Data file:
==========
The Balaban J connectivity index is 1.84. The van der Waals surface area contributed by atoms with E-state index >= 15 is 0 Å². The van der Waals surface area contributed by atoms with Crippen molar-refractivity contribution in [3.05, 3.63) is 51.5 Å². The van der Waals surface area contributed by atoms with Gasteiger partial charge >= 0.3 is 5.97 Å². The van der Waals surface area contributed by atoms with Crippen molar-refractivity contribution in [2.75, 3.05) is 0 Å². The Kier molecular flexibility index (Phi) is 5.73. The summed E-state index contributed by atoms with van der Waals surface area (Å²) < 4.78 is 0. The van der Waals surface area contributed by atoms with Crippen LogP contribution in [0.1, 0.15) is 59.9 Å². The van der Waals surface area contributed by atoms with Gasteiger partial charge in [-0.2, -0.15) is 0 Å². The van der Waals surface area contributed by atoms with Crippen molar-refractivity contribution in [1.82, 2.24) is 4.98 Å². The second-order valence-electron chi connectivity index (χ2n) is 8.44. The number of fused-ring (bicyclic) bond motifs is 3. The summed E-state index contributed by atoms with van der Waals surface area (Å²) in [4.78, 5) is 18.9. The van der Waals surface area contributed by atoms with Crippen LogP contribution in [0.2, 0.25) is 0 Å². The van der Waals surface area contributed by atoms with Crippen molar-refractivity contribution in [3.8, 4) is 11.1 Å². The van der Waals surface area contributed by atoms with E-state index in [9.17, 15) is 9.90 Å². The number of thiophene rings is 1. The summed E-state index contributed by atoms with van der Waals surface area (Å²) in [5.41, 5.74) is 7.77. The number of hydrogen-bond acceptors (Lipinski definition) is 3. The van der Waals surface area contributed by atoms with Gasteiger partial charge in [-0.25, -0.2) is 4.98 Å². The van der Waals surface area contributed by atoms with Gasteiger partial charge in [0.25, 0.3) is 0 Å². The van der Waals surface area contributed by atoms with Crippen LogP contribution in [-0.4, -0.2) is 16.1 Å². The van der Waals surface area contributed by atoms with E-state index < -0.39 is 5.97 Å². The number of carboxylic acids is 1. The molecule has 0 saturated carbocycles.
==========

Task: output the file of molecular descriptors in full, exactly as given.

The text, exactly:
The Balaban J connectivity index is 1.84. The van der Waals surface area contributed by atoms with E-state index >= 15 is 0 Å². The van der Waals surface area contributed by atoms with Crippen molar-refractivity contribution in [3.05, 3.63) is 51.5 Å². The van der Waals surface area contributed by atoms with Gasteiger partial charge >= 0.3 is 5.97 Å². The van der Waals surface area contributed by atoms with Crippen molar-refractivity contribution in [2.75, 3.05) is 0 Å². The Kier molecular flexibility index (Phi) is 5.73. The summed E-state index contributed by atoms with van der Waals surface area (Å²) < 4.78 is 0. The van der Waals surface area contributed by atoms with Crippen LogP contribution in [0.1, 0.15) is 59.9 Å². The van der Waals surface area contributed by atoms with Gasteiger partial charge in [-0.2, -0.15) is 0 Å². The van der Waals surface area contributed by atoms with Crippen molar-refractivity contribution in [1.82, 2.24) is 4.98 Å². The second-order valence-electron chi connectivity index (χ2n) is 8.44. The number of fused-ring (bicyclic) bond motifs is 3. The summed E-state index contributed by atoms with van der Waals surface area (Å²) in [4.78, 5) is 18.9. The van der Waals surface area contributed by atoms with Crippen LogP contribution in [0.2, 0.25) is 0 Å². The van der Waals surface area contributed by atoms with Crippen molar-refractivity contribution in [3.8, 4) is 11.1 Å². The van der Waals surface area contributed by atoms with E-state index in [9.17, 15) is 9.90 Å². The number of thiophene rings is 1. The summed E-state index contributed by atoms with van der Waals surface area (Å²) in [5.41, 5.74) is 7.77. The number of hydrogen-bond acceptors (Lipinski definition) is 3. The van der Waals surface area contributed by atoms with Gasteiger partial charge in [-0.25, -0.2) is 4.98 Å². The van der Waals surface area contributed by atoms with Gasteiger partial charge in [0.25, 0.3) is 0 Å². The van der Waals surface area contributed by atoms with Crippen LogP contribution in [-0.4, -0.2) is 16.1 Å². The van der Waals surface area contributed by atoms with E-state index < -0.39 is 5.97 Å². The number of carboxylic acids is 1. The molecule has 0 saturated carbocycles.